Database Reference
In-Depth Information
Chapter 7
Practical Aspects in Physical
Database Design
This chapter complements the various approaches for the physical design prob-
lem that we introduced earlier by discussing practical aspects that need to be
addressed in a real-world tuning tool. Figure 7.1 gives an overview of the
various issues that we discuss in this chapter. Specifically, we cover (1) how
to gather representative workloads, (2) how to clean and compress workloads
for scalable tuning, (3) variations on tuning models, (4) variations to limit
tuning time, (5) practical aspects of tuning production servers, (6) genera-
tion of reports, and (7) scheduling scripts for deploying the recommended
7.1 Workload Gathering
The physical design problem consumes a query workload W and a storage
constraint B and produces the configuration C that minimizes the cost of W
while fitting in B . It is therefore very important that the input workload W be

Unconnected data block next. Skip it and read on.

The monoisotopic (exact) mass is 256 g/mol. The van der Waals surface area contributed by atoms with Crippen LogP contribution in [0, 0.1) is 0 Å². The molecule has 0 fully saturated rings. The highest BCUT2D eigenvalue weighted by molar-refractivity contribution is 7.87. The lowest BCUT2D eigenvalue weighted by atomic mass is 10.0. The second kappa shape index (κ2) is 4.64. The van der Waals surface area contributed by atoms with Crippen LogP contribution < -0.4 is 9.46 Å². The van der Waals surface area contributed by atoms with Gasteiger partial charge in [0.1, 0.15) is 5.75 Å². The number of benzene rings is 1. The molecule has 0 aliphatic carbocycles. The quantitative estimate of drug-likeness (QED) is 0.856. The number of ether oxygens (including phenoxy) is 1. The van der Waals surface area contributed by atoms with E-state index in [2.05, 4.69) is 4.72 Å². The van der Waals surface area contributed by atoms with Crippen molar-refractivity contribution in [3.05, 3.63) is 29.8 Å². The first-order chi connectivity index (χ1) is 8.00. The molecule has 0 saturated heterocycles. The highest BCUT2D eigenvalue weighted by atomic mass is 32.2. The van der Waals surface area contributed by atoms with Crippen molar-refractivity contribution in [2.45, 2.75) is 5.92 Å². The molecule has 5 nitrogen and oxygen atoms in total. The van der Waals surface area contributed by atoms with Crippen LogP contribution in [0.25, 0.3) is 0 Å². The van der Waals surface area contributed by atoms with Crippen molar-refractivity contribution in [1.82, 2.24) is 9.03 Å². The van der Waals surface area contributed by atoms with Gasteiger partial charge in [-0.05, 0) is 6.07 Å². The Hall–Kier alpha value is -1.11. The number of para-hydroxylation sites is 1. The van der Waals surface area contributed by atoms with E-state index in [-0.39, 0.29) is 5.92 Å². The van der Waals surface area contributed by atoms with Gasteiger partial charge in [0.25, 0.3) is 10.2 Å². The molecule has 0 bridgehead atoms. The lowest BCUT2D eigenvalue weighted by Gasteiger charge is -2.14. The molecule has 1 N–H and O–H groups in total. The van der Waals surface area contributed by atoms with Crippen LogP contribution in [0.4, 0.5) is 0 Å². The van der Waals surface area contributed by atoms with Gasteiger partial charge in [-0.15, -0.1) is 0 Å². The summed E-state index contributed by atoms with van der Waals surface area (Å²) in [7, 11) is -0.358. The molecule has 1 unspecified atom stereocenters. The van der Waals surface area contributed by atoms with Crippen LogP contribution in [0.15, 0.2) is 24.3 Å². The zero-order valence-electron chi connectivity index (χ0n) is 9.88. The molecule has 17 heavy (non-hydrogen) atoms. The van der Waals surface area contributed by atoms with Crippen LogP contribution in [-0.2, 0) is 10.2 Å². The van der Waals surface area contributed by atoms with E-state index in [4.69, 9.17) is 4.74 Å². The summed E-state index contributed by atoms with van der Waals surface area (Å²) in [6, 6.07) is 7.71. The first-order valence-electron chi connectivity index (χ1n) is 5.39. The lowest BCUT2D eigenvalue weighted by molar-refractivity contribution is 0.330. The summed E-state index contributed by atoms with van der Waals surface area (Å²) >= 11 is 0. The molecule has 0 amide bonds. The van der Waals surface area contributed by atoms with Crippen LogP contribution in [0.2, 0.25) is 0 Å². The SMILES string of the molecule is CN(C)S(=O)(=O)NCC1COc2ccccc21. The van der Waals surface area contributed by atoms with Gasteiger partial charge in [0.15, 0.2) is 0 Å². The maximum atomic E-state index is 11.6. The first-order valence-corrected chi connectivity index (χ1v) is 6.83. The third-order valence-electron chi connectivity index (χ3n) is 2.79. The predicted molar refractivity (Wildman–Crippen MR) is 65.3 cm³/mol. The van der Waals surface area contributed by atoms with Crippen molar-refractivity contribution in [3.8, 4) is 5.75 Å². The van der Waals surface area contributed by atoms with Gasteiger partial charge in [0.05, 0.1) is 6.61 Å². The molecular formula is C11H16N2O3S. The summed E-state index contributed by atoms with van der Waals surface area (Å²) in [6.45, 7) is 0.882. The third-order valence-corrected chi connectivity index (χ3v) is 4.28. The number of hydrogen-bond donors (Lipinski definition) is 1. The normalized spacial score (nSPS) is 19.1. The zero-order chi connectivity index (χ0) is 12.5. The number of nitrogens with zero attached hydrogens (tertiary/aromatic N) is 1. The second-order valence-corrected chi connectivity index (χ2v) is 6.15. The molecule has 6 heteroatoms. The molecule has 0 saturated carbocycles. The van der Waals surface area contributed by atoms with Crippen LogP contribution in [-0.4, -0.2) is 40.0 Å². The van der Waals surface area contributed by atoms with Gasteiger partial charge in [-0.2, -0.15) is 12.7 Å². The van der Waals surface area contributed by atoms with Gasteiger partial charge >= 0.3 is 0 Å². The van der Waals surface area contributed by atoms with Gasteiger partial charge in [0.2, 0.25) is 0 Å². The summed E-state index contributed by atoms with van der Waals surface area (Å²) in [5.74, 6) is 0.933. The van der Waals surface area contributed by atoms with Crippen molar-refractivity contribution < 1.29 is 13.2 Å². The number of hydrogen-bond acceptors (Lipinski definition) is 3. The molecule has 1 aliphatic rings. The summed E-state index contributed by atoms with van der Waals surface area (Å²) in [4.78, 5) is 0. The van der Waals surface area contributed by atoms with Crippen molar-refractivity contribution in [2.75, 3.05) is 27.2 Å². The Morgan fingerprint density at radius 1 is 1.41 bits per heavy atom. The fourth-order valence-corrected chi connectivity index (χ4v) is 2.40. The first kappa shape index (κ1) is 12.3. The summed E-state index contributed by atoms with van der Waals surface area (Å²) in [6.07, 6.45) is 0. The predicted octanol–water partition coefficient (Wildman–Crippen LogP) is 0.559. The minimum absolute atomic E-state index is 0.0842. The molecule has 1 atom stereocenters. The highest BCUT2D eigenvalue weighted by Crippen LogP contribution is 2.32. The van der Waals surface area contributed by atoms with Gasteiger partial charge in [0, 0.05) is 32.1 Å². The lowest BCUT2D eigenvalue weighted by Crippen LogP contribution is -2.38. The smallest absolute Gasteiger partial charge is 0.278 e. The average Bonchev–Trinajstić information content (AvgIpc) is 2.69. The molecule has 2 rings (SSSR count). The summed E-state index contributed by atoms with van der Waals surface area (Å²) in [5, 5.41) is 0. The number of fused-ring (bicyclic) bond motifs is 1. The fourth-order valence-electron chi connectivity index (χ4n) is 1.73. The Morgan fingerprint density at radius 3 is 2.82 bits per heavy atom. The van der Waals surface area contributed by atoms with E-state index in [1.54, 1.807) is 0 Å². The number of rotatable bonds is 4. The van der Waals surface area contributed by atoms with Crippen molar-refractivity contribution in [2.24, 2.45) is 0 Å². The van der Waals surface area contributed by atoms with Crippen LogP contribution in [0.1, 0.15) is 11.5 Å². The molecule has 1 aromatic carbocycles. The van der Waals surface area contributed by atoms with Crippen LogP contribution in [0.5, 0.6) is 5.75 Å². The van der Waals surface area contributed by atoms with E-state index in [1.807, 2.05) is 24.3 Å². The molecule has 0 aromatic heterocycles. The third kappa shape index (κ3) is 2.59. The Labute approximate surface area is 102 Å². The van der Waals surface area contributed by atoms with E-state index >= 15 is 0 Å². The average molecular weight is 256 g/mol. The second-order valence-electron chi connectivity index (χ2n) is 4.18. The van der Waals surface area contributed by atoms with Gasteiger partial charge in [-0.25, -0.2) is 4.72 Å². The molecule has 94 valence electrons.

representative of the real-world scenario on which configuration C would be
deployed. Otherwise, the resulting configuration, while very appropriate for
the input workload, might not be effective in the production system. We now
discuss different approaches to gather a representative input workload for the
physical design problem [see Figure 7.1(1)].
Manually designed queries: This approach is commonly used when we
have a good understanding of the database application and want to
do some amount of localized performance tuning. Suppose that a com-
monly executed query suddenly becomes much more expensive. In that
case, we can tune such query and obtain a configuration that solves
the performance problem (without considering other updates or stor-
age constraints). We can then use this configuration as a starting point
in a more comprehensive performance tuning investigation. If we need
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